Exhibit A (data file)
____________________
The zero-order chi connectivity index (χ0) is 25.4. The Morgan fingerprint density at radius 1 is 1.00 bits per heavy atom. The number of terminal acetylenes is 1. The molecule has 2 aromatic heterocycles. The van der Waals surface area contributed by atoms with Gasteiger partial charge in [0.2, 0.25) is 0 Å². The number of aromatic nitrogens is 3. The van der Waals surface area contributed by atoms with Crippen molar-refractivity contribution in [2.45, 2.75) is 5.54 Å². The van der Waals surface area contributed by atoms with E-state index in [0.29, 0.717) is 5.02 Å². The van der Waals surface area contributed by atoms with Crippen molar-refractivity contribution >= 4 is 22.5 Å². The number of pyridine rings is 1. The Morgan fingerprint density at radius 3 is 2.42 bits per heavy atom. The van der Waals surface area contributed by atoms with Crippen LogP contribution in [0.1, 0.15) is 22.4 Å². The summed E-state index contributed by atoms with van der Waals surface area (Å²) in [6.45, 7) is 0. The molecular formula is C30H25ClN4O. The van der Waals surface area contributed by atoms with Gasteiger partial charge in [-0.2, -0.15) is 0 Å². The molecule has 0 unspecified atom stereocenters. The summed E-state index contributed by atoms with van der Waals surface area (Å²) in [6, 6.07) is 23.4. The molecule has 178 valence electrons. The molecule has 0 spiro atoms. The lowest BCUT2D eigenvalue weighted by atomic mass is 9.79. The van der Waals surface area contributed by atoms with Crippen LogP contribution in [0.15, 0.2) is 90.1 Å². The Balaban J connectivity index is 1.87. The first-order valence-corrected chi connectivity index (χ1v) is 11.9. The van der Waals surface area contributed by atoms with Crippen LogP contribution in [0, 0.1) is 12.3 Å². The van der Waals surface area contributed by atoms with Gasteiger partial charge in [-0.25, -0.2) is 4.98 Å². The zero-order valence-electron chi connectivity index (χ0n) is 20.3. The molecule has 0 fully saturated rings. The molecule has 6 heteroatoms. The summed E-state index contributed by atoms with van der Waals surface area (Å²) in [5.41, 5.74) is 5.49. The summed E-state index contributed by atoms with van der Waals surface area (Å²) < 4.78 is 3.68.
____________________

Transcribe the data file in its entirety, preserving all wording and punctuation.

The zero-order chi connectivity index (χ0) is 25.4. The Morgan fingerprint density at radius 1 is 1.00 bits per heavy atom. The number of terminal acetylenes is 1. The molecule has 2 aromatic heterocycles. The van der Waals surface area contributed by atoms with Gasteiger partial charge in [0.2, 0.25) is 0 Å². The number of aromatic nitrogens is 3. The van der Waals surface area contributed by atoms with Crippen molar-refractivity contribution in [2.45, 2.75) is 5.54 Å². The van der Waals surface area contributed by atoms with E-state index in [0.29, 0.717) is 5.02 Å². The van der Waals surface area contributed by atoms with Crippen molar-refractivity contribution >= 4 is 22.5 Å². The number of pyridine rings is 1. The Morgan fingerprint density at radius 3 is 2.42 bits per heavy atom. The van der Waals surface area contributed by atoms with Crippen LogP contribution in [0.1, 0.15) is 22.4 Å². The summed E-state index contributed by atoms with van der Waals surface area (Å²) in [6.45, 7) is 0. The molecular formula is C30H25ClN4O. The van der Waals surface area contributed by atoms with Gasteiger partial charge in [-0.2, -0.15) is 0 Å². The molecule has 0 unspecified atom stereocenters. The summed E-state index contributed by atoms with van der Waals surface area (Å²) in [6, 6.07) is 23.4. The molecule has 178 valence electrons. The molecule has 0 spiro atoms. The lowest BCUT2D eigenvalue weighted by atomic mass is 9.79. The van der Waals surface area contributed by atoms with Crippen LogP contribution in [0.15, 0.2) is 90.1 Å². The Balaban J connectivity index is 1.87. The first-order valence-corrected chi connectivity index (χ1v) is 11.9. The van der Waals surface area contributed by atoms with Crippen LogP contribution in [0, 0.1) is 12.3 Å². The van der Waals surface area contributed by atoms with Gasteiger partial charge in [-0.25, -0.2) is 4.98 Å². The zero-order valence-electron chi connectivity index (χ0n) is 20.3. The molecule has 0 fully saturated rings. The molecule has 6 heteroatoms. The summed E-state index contributed by atoms with van der Waals surface area (Å²) in [5.41, 5.74) is 5.49. The summed E-state index contributed by atoms with van der Waals surface area (Å²) < 4.78 is 3.68.